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Next generation of dairy farmers faces challenges

Next generation of dairy farmers faces challenges

Dairy producers hope to survive the current cash crunch so the next generation can continue dairying.

The Bicentennial Torch Relay couldn’t have chosen a better spot to begin the torch’s jaunt through Elkhart County than Mybrook Farms, operated by Michael Oesch and family. It’s a family dairy in every sense of the word, with a rich history in the dairy business. Oesch hopes that tradition will continue.

He spoke to some 400 people who gathered under a big tent on his farm recently for a kickoff breakfast to send the torch on its way across the county during the relay event that saw the bicentennial torch pass through all 92 Indiana counties.

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“My great-grandfather settled here in 1896,” Oesch noted. “He had 11 children, and they milked cows. By 1921, they were milking 20 cows. My dad, Myron, joined my grandfather here milking cows in 1950. I was the next generation to join in the 1970s. My dad and I formed a partnership.”

Today, Mybrook Farms is a 190-cow dairy operated by Oesch, wife Judy, and the next generation, Ryan and Laura (Oesch) Yoder.

“Our goal is to keep the dairy viable. We hope it can continue for generations to come,” Oesch said.

Tight times

The crowd gathered at MyBrook Farms to celebrate the Bicentennial Torch Relay and the importance of dairy in the history of not only Elkhart County, but also Indiana was in a festive mood. However, during breakfast and as small groups gathered to talk during the event, the 800-pound elephant in the tent was obvious. Dairy margins are razor-thin to nonexistent right now due to low milk prices. Some producers are going into their second year of minimal net returns.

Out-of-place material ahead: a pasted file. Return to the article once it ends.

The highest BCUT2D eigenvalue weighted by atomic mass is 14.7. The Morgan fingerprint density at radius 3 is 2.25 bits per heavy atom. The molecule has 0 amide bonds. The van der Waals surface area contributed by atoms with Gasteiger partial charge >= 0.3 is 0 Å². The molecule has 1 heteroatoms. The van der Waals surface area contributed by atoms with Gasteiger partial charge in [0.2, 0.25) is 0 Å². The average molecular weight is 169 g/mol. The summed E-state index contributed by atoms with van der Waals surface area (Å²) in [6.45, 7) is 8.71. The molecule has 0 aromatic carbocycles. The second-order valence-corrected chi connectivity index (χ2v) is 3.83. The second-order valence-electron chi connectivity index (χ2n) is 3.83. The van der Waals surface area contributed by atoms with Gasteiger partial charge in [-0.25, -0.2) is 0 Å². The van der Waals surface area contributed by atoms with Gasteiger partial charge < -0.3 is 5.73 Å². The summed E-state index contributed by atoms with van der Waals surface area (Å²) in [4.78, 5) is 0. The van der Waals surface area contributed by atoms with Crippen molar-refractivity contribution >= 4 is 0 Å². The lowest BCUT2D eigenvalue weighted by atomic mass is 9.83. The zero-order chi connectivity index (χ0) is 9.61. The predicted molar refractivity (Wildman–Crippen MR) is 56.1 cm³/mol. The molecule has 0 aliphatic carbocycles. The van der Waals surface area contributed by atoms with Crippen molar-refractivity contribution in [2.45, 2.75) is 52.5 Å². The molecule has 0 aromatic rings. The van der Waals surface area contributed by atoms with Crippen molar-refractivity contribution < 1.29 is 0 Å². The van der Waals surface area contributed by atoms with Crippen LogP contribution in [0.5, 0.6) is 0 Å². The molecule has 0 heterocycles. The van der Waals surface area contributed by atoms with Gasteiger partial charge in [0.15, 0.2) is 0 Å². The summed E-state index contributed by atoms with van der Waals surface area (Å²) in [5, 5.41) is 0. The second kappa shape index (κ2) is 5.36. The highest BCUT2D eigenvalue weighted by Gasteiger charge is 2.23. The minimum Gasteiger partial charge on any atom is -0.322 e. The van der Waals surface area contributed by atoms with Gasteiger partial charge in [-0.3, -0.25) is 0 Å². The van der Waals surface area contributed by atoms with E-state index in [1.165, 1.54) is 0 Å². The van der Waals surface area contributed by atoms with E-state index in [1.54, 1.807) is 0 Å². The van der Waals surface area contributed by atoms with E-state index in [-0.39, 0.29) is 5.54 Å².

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“How long can we continue doing this for free?” one dairyman was overheard saying. Another said he was considering various options to generate more cash, including selling heifers and investigating local marketing opportunities.

Changes in the dairy price support program over the years are part of the reason for concern now, dairy farmers say.

The dairy support program is based on the margin between milk prices and feed costs,” explains Michael Langemeier. He is a Purdue University Extension ag economist and associate director of Purdue’s Center for Commercial Agriculture.  

“The stress comes about due to the low milk prices we are currently facing,” he says. “If feed costs are also low, the support program is going to be ineffective in terms of mitigating downside risk.”

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